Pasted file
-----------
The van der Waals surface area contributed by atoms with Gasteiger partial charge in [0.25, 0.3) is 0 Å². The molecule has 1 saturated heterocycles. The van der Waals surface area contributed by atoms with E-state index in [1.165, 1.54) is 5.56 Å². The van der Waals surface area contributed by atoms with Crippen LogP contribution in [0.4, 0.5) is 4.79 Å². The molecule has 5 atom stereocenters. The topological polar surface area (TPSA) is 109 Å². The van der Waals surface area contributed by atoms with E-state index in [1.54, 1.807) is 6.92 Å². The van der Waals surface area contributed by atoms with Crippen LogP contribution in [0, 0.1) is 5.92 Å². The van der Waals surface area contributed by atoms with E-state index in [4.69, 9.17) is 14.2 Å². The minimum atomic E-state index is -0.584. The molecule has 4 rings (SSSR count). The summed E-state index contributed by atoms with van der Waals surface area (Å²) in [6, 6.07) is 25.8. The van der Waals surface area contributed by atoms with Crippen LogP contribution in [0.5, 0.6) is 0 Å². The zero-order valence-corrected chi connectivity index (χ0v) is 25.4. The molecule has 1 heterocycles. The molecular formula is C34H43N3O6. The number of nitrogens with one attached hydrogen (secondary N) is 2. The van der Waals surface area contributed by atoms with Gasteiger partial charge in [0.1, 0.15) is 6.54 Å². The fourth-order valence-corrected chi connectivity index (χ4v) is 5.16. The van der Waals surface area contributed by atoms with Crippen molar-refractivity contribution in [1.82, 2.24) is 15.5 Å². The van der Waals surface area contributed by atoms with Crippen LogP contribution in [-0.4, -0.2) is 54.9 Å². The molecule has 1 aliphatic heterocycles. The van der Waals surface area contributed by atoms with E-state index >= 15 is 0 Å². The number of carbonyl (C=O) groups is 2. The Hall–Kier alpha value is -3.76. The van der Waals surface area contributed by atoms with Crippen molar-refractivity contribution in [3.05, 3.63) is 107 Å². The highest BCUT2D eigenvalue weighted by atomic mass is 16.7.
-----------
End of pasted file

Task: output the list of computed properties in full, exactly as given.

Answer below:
The van der Waals surface area contributed by atoms with Gasteiger partial charge in [0.25, 0.3) is 0 Å². The molecule has 1 saturated heterocycles. The van der Waals surface area contributed by atoms with E-state index in [1.165, 1.54) is 5.56 Å². The van der Waals surface area contributed by atoms with Crippen LogP contribution in [0.4, 0.5) is 4.79 Å². The molecule has 5 atom stereocenters. The topological polar surface area (TPSA) is 109 Å². The van der Waals surface area contributed by atoms with E-state index in [1.54, 1.807) is 6.92 Å². The van der Waals surface area contributed by atoms with Crippen LogP contribution in [0, 0.1) is 5.92 Å². The van der Waals surface area contributed by atoms with E-state index in [4.69, 9.17) is 14.2 Å². The minimum atomic E-state index is -0.584. The molecule has 4 rings (SSSR count). The summed E-state index contributed by atoms with van der Waals surface area (Å²) in [6, 6.07) is 25.8. The van der Waals surface area contributed by atoms with Crippen LogP contribution in [0.5, 0.6) is 0 Å². The zero-order valence-corrected chi connectivity index (χ0v) is 25.4. The molecule has 1 heterocycles. The molecular formula is C34H43N3O6. The number of nitrogens with one attached hydrogen (secondary N) is 2. The van der Waals surface area contributed by atoms with Gasteiger partial charge in [0.1, 0.15) is 6.54 Å². The fourth-order valence-corrected chi connectivity index (χ4v) is 5.16. The van der Waals surface area contributed by atoms with Crippen molar-refractivity contribution in [1.82, 2.24) is 15.5 Å². The van der Waals surface area contributed by atoms with Crippen LogP contribution in [-0.4, -0.2) is 54.9 Å². The molecule has 1 aliphatic heterocycles. The van der Waals surface area contributed by atoms with E-state index >= 15 is 0 Å². The number of carbonyl (C=O) groups is 2. The Hall–Kier alpha value is -3.76. The van der Waals surface area contributed by atoms with Crippen molar-refractivity contribution in [3.05, 3.63) is 107 Å². The highest BCUT2D eigenvalue weighted by atomic mass is 16.7.